While publicists are for the most part disinclined to make themselves the story, they’re making their voices heard now, coming out of the woodworks to address their thorny meeting with SAG-AFTRA leadership earlier this week.
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Tuesday’s Zoom meeting with guild leaders, including National Executive Director and Chief Negotiator Duncan Crabtree-Ireland, was called to address questions as to how talent firms might navigate the devastation of dual strikes. Many were particularly outraged when Crabtree-Ireland apologized for the impact of the strike on their businesses, while at the same time admitting that the labor fallout will lead to “collateral damage” for people in the industry like themselves.
One senior publicist at a premier firm told Deadline today that the tone of SAG-AFTRA leadership came across as “negative” and “unsympathetic” to PR professionals, who are simply trying to keep the lights on. The reality, one source said, is that “instead of enlisting the help of the people who could amplify [SAG-AFTRA’s] message, [Crabtree-Ireland] dismissed us…He referenced that the membership voted for this to happen. They voted for a strike, and in order to achieve the goals of the union, these are the circumstances.”
The publicist added that the climate emerging within their world, particularly in the aftermath of the meeting, has been one where “despair and anger” reign.
Publicists are calling for the guild to “loosen the stranglehold” around publicity, according to one source. The crux of this argument is the contrast between SAG-AFTRA’s approach to publicity and that of the WGA. When the actors guild went on strike earlier this month, it told its 160,000 or so members that they would be strictly forbidden from promoting any projects with struck companies, including past work. While the writers guild took the same tack at the start of their strike, rules appeared to have loosened informally in the weeks that followed, with numerous writers and writer-directors fulfilling obligations for both awards season and theatrical campaigns.
Already, within the world of talent PR, rosters are being evacuated, as actors go on hiatus from their reps, without much to promote. The consensus among the publicists contacted by Deadline today was that should the strike stretch into the fall, there will be firms that close their doors, having already been fighting to survive Covid and its aftermath, never to open them again.
The disparity in what’s happening with decision-making between the two guilds comes down to the basics of what makes craftspeople in each area tick, sources say. “Writers create words. They’re used to going their own way,” one person said, whereas “actors interpret words and express them” for a living, and look to the director more so for guidance — meaning they’re more inclined to fall in line.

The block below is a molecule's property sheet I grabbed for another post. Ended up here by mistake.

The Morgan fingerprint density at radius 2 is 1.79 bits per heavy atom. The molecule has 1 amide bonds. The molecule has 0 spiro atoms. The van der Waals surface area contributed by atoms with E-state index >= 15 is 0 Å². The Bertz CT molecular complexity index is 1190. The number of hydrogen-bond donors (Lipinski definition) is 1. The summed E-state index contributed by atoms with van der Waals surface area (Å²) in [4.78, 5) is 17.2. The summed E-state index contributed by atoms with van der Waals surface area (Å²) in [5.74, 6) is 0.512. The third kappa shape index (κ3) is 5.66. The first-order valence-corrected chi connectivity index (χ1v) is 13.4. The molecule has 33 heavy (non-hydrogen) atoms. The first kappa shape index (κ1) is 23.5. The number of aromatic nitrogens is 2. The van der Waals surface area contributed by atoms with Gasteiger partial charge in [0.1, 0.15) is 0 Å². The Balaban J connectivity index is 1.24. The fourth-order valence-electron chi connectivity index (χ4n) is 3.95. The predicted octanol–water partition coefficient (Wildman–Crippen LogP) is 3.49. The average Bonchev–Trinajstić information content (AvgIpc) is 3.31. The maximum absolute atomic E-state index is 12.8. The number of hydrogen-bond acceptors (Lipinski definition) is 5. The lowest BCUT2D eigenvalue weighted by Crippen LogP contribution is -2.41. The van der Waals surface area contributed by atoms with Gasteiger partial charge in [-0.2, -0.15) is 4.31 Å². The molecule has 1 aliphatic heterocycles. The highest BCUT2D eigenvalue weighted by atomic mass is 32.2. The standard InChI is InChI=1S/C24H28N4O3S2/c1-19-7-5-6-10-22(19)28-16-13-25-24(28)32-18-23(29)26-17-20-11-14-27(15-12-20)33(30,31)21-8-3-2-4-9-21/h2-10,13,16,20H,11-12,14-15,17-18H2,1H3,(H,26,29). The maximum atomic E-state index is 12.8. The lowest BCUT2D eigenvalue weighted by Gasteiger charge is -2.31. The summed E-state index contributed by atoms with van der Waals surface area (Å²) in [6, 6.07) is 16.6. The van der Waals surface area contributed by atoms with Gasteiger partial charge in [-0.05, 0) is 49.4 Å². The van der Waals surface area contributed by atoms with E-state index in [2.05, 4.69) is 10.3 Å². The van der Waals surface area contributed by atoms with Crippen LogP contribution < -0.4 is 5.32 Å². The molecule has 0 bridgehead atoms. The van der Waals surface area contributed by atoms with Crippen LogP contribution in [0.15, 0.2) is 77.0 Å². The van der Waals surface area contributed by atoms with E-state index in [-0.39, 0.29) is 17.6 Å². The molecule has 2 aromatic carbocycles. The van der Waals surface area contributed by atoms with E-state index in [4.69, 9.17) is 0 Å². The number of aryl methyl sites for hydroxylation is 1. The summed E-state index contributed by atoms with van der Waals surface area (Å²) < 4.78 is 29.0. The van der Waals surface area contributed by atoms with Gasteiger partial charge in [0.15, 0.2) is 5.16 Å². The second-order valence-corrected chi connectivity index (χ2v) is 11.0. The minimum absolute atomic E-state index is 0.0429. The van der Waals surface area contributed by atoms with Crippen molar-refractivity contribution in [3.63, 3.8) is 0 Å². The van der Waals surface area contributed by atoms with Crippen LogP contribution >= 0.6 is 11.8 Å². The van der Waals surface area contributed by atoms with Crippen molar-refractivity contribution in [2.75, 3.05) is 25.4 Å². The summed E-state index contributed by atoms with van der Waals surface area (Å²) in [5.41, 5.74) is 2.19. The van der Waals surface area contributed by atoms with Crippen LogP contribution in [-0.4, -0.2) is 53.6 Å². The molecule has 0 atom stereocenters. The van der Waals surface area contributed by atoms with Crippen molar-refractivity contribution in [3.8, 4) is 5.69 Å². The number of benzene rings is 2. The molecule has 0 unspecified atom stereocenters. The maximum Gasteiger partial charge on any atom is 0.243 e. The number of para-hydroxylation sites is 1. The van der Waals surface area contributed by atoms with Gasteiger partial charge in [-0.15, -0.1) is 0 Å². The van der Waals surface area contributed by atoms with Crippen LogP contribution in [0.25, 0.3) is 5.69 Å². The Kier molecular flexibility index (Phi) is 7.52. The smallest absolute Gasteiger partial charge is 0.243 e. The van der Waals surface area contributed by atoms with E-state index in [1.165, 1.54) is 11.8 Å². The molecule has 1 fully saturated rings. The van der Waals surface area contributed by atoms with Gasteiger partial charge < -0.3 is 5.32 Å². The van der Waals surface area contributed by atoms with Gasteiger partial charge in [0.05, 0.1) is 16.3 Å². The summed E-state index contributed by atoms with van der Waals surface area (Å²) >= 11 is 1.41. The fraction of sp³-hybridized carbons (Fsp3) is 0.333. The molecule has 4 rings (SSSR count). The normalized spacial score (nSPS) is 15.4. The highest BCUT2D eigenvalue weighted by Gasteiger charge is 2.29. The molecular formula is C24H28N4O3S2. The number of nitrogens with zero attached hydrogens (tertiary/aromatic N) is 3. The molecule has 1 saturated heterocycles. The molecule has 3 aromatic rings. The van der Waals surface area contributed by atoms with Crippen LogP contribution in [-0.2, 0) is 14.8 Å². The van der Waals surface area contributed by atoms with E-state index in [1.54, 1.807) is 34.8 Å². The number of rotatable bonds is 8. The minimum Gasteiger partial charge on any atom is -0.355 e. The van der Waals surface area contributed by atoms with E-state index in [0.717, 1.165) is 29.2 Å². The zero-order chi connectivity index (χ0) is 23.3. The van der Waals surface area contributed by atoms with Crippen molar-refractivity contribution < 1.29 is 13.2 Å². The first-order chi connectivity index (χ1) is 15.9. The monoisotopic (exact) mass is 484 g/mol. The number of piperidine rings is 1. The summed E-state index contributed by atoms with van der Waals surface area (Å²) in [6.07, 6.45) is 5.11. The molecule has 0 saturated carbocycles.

One issue is that some members of the actors guild are being permitted to engage in publicity for projects from “truly independent” producers, as was seen when Lily Gladstone-fronted feature Unknown Country landed an interim agreement from the guild. At the same time, our sources tell us that talent-wise, “everyone is on lockdown” regardless, unwilling to become the first performer to draw ire or even harsher repercussions by putting themselves out there.
The situation now, sources said, is one of pervasive fear and confusion amongst publicists, who despite the volume of communication coming from guild leaders, aren’t entirely clear on their dictates at all. Publicists are frustrated that they are being bound by regulations even though they are not members of SAG-AFTRA themselves, even if their clients are.
Publicists are so disturbed as to the possible scenarios awaiting them in the coming months that one high-level rep organized a private Zoom meeting for members, Deadline has learned. The email distributed to top-level PRs that rep A-listers, as well as independent operators, was sent out this morning, with the meeting to have taken place this coming Monday at 10 am PT.
“A lot of you reached out to me after the SAG[-AFTRA] call this week to set up a meeting with all the PR companies to discuss next steps, strategy, etc. I have set one up for Monday, July 31st at 10 am PT/1 pm ET. Hope most of you can join,” read the email sent out this morning, which Deadline read. “This is a difficult time, and we need to stand together.”
Such is the fear in the air at the moment that by day’s end, word of this story had gotten out, with multiple sources confirming that, as of now, the meeting amongst PR reps has been canceled altogether.
This year is a historic one for Hollywood in the most unfortunate of ways — first and foremost, being the first to see actors and writers hit the picket lines together since 1960. The labor unrest is a nightmare scenario for many a publicist who, while entirely on the side of the actors and writers in their negotiations, feel that SAG-AFTRA’s publicity policy has been an “overreach.” At the end of the day, says one, representatives taking part in the “symbiotic,” interconnected Hollywood community are perhaps due “some consideration”.
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